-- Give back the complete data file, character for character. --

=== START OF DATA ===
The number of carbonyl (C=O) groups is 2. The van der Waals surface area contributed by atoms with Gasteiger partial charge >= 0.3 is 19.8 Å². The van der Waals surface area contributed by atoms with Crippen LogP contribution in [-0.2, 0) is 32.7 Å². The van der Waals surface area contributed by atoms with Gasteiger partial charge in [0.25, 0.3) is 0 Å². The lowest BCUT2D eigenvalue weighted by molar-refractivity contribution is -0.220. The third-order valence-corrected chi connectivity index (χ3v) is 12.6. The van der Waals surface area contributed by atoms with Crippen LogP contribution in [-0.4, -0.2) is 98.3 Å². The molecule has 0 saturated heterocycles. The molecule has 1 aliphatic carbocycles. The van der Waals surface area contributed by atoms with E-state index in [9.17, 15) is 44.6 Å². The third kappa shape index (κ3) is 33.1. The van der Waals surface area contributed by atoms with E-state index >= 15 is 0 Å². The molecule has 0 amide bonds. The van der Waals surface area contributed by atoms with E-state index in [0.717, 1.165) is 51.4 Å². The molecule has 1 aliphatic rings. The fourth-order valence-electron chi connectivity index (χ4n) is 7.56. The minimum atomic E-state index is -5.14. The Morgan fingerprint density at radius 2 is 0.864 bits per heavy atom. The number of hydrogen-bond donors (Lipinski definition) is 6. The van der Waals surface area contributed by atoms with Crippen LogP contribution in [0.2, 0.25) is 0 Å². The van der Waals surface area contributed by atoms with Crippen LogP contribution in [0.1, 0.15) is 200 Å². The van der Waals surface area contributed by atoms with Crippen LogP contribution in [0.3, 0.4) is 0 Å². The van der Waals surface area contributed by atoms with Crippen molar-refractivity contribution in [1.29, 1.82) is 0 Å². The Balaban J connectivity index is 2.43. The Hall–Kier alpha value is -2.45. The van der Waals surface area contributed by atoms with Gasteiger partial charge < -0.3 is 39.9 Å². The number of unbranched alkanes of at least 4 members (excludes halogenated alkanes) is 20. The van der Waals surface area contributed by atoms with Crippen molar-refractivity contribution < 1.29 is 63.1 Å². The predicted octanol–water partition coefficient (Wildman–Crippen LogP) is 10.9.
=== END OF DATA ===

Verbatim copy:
The number of carbonyl (C=O) groups is 2. The van der Waals surface area contributed by atoms with Gasteiger partial charge >= 0.3 is 19.8 Å². The van der Waals surface area contributed by atoms with Crippen LogP contribution in [-0.2, 0) is 32.7 Å². The van der Waals surface area contributed by atoms with Gasteiger partial charge in [0.25, 0.3) is 0 Å². The lowest BCUT2D eigenvalue weighted by molar-refractivity contribution is -0.220. The third-order valence-corrected chi connectivity index (χ3v) is 12.6. The van der Waals surface area contributed by atoms with Crippen LogP contribution in [-0.4, -0.2) is 98.3 Å². The molecule has 0 saturated heterocycles. The molecule has 1 aliphatic carbocycles. The van der Waals surface area contributed by atoms with E-state index in [9.17, 15) is 44.6 Å². The third kappa shape index (κ3) is 33.1. The van der Waals surface area contributed by atoms with E-state index >= 15 is 0 Å². The molecule has 0 amide bonds. The van der Waals surface area contributed by atoms with E-state index in [0.717, 1.165) is 51.4 Å². The molecule has 1 aliphatic rings. The fourth-order valence-electron chi connectivity index (χ4n) is 7.56. The minimum atomic E-state index is -5.14. The Morgan fingerprint density at radius 2 is 0.864 bits per heavy atom. The number of hydrogen-bond donors (Lipinski definition) is 6. The van der Waals surface area contributed by atoms with Crippen LogP contribution in [0.2, 0.25) is 0 Å². The van der Waals surface area contributed by atoms with Crippen LogP contribution in [0.1, 0.15) is 200 Å². The van der Waals surface area contributed by atoms with Crippen LogP contribution in [0.3, 0.4) is 0 Å². The van der Waals surface area contributed by atoms with Crippen molar-refractivity contribution in [1.29, 1.82) is 0 Å². The Balaban J connectivity index is 2.43. The Hall–Kier alpha value is -2.45. The van der Waals surface area contributed by atoms with Gasteiger partial charge < -0.3 is 39.9 Å². The number of unbranched alkanes of at least 4 members (excludes halogenated alkanes) is 20. The van der Waals surface area contributed by atoms with Crippen molar-refractivity contribution < 1.29 is 63.1 Å². The predicted octanol–water partition coefficient (Wildman–Crippen LogP) is 10.9.